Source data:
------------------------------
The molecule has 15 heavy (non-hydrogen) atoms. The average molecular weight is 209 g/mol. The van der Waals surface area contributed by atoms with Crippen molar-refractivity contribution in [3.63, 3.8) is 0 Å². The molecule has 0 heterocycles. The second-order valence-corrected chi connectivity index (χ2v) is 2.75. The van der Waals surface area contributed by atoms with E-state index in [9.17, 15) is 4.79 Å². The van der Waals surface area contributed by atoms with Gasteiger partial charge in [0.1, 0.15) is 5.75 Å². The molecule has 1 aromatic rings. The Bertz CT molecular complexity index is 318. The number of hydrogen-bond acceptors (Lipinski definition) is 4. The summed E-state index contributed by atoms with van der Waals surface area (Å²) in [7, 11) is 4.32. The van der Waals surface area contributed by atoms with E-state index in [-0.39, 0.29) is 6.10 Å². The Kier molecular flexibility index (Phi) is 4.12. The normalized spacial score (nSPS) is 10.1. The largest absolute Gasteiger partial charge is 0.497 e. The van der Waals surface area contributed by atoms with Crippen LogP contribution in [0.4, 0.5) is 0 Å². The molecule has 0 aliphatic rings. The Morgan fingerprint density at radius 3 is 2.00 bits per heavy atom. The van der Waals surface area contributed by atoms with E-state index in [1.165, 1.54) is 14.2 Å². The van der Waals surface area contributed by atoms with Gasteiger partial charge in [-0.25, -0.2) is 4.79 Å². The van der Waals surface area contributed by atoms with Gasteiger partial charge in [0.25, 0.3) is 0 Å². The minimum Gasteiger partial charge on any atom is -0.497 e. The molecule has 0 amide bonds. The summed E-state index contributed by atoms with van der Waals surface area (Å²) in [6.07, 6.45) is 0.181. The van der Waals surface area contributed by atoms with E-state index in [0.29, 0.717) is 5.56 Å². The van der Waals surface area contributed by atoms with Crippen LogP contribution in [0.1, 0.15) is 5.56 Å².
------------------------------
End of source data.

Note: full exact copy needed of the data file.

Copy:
The molecule has 15 heavy (non-hydrogen) atoms. The average molecular weight is 209 g/mol. The van der Waals surface area contributed by atoms with Crippen molar-refractivity contribution in [3.63, 3.8) is 0 Å². The molecule has 0 heterocycles. The second-order valence-corrected chi connectivity index (χ2v) is 2.75. The van der Waals surface area contributed by atoms with E-state index in [9.17, 15) is 4.79 Å². The van der Waals surface area contributed by atoms with Gasteiger partial charge in [0.1, 0.15) is 5.75 Å². The molecule has 1 aromatic rings. The Bertz CT molecular complexity index is 318. The number of hydrogen-bond acceptors (Lipinski definition) is 4. The summed E-state index contributed by atoms with van der Waals surface area (Å²) in [7, 11) is 4.32. The van der Waals surface area contributed by atoms with E-state index in [-0.39, 0.29) is 6.10 Å². The Kier molecular flexibility index (Phi) is 4.12. The normalized spacial score (nSPS) is 10.1. The largest absolute Gasteiger partial charge is 0.497 e. The van der Waals surface area contributed by atoms with Crippen LogP contribution in [0.4, 0.5) is 0 Å². The molecule has 0 aliphatic rings. The Morgan fingerprint density at radius 3 is 2.00 bits per heavy atom. The van der Waals surface area contributed by atoms with E-state index in [1.165, 1.54) is 14.2 Å². The van der Waals surface area contributed by atoms with Gasteiger partial charge in [-0.25, -0.2) is 4.79 Å². The van der Waals surface area contributed by atoms with Gasteiger partial charge in [0.25, 0.3) is 0 Å². The minimum Gasteiger partial charge on any atom is -0.497 e. The molecule has 0 amide bonds. The summed E-state index contributed by atoms with van der Waals surface area (Å²) in [6.07, 6.45) is 0.181. The van der Waals surface area contributed by atoms with E-state index in [0.29, 0.717) is 5.56 Å². The van der Waals surface area contributed by atoms with Crippen LogP contribution in [0.1, 0.15) is 5.56 Å².